Three ambient, experimental tracks from Steven Stapleton and Colin Potter. The first has a slow, humming drone as the base. Random sounds start to sputter in and out… electronic snakes, poison rattles, xylophones, computer rain and kinetic bugs. Each window of sound presents an added element that builds on the last. A snap of the finger, a moan, a throat hum, electronic springs… Play and response, layered and fondled. The second track has an ambient start, but halfway through brings in some out-of-place drums, which lead to an explosion – literally. It rises back up again with a Middle Eastern-flared psych guitar and drum jam. The final piece has rhythmic hand drums, pitched singing, and some layered ambient, waving drones intertwining like vines. An organ finishes it off nicely.
Jer-Mae is a Canadian born pianist, who has been described as brilliant, persuasive and beautiful. She has a passion for new music, so on this release she commissioned and collaborated with a few new names. Each piece is composed by someone, and I believe she plays the majority of it. There’s all sorts of sprinklings of piano. Some tracks are quite imaginative in their outlooks. The first “alludes to the lush, rugged beauty of Crystal Springs, Arkansas”, while the second “recalls peaceful moments spent lying in the grass”. There’s the completely minimal playing of track 3, the kind of piano you’d hear in a foreign film when the wife finds out her husband died in the war, silent tears. Track 5 contains all sorts of fun field recordings – fireworks, explosions, fire, burning cinders, rain and thunder, restless water, streams, crickets… it slowly evolves from one location to another, all while having some classical piano laid atop. The final piece has spoken words from Janyce Collins reading from Joseph Dalton Hooker’s ‘Himalayan Journals’ (1854). Electronically processed sounds created from the rhythms of her voice, as well as piano and bell tones accompany. Really lovely.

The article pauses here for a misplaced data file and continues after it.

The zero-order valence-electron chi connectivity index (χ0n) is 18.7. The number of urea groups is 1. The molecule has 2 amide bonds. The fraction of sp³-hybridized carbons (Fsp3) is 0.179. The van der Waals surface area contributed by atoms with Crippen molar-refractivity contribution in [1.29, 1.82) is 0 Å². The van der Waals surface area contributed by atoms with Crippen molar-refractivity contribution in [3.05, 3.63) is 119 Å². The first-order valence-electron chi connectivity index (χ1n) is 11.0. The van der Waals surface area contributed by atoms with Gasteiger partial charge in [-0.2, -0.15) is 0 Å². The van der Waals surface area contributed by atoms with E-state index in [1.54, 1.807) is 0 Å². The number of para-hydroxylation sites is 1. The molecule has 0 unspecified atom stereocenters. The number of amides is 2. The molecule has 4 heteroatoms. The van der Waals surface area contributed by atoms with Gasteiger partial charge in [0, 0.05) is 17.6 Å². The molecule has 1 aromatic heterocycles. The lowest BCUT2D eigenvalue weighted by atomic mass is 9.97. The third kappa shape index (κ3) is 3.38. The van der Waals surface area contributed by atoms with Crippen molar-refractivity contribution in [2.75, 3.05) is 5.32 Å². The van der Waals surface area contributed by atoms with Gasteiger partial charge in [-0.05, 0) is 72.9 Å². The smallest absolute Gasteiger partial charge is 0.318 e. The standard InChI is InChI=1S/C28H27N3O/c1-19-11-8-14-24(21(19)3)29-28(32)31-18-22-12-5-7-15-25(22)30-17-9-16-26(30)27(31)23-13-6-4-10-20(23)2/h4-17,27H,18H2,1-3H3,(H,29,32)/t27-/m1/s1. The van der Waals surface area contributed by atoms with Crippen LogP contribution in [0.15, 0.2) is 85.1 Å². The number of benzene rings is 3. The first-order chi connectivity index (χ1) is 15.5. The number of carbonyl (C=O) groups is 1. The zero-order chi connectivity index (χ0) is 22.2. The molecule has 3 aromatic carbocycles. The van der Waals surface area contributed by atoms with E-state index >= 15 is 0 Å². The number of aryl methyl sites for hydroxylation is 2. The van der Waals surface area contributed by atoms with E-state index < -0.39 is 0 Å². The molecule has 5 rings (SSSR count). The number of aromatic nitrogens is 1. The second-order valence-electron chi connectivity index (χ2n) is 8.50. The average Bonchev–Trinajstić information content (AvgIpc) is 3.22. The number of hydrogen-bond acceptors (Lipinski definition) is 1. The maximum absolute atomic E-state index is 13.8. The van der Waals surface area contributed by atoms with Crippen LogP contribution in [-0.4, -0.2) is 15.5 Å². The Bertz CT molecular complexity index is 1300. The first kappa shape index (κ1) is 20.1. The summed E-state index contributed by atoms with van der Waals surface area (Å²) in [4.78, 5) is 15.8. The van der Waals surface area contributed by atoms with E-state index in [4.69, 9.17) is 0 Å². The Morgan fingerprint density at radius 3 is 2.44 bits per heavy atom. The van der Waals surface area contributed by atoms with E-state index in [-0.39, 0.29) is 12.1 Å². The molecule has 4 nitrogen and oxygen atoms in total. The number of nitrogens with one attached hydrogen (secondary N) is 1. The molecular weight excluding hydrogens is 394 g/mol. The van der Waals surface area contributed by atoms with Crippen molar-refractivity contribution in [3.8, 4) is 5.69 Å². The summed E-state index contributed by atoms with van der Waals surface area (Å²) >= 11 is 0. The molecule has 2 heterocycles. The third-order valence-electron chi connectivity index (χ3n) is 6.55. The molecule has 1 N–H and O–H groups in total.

Double experimental noise act split from 2001.
Floating tone drones, conceptual compositions by Duane Pitre. It’s written that one way to view each piece as if the score was the skeletal structure of a body, and each instrument serves as a vital organ. The first track, with an organ base, is pure meditation. Instruments slowly pan in and out, humming like the belly of an airline jet. Slow, defined tones of solid sound layered and perfectly placed. The second piece has a guitar drone base, which has the harmonious tone of a swung copper bell. A subtle saxophone blows in like a midnight fog horn. The thing I love is that the whole thing sounds like a moment in time – like a single note from each instrument was caught and frozen, then played out in slow motion over each other. Very nice!